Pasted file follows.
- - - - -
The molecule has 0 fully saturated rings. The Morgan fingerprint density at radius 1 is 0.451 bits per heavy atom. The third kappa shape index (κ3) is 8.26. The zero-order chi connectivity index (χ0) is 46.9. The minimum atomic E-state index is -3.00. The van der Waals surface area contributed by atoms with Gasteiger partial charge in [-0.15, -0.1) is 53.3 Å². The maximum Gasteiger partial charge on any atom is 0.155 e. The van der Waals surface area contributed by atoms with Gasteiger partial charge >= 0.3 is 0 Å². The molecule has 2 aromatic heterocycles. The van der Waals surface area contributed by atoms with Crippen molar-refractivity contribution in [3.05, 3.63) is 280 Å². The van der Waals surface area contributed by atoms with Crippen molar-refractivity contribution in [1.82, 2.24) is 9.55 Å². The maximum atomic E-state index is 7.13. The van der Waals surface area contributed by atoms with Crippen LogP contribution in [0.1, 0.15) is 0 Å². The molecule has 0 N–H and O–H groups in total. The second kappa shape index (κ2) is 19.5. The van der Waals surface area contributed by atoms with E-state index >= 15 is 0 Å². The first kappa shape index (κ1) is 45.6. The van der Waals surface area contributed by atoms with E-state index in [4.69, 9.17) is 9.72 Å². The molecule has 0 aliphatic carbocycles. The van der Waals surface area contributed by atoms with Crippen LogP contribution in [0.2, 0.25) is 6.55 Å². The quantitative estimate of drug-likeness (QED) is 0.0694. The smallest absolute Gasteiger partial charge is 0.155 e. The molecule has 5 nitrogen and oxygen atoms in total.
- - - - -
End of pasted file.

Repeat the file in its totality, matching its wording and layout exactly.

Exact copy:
The molecule has 0 fully saturated rings. The Morgan fingerprint density at radius 1 is 0.451 bits per heavy atom. The third kappa shape index (κ3) is 8.26. The zero-order chi connectivity index (χ0) is 46.9. The minimum atomic E-state index is -3.00. The van der Waals surface area contributed by atoms with Gasteiger partial charge in [-0.15, -0.1) is 53.3 Å². The maximum Gasteiger partial charge on any atom is 0.155 e. The van der Waals surface area contributed by atoms with Gasteiger partial charge >= 0.3 is 0 Å². The molecule has 2 aromatic heterocycles. The van der Waals surface area contributed by atoms with Crippen molar-refractivity contribution in [3.05, 3.63) is 280 Å². The van der Waals surface area contributed by atoms with Crippen molar-refractivity contribution in [1.82, 2.24) is 9.55 Å². The maximum atomic E-state index is 7.13. The van der Waals surface area contributed by atoms with Crippen LogP contribution in [0.1, 0.15) is 0 Å². The molecule has 0 N–H and O–H groups in total. The second kappa shape index (κ2) is 19.5. The van der Waals surface area contributed by atoms with E-state index >= 15 is 0 Å². The first kappa shape index (κ1) is 45.6. The van der Waals surface area contributed by atoms with E-state index in [4.69, 9.17) is 9.72 Å². The molecule has 0 aliphatic carbocycles. The van der Waals surface area contributed by atoms with Crippen LogP contribution in [0.2, 0.25) is 6.55 Å². The quantitative estimate of drug-likeness (QED) is 0.0694. The smallest absolute Gasteiger partial charge is 0.155 e. The molecule has 5 nitrogen and oxygen atoms in total.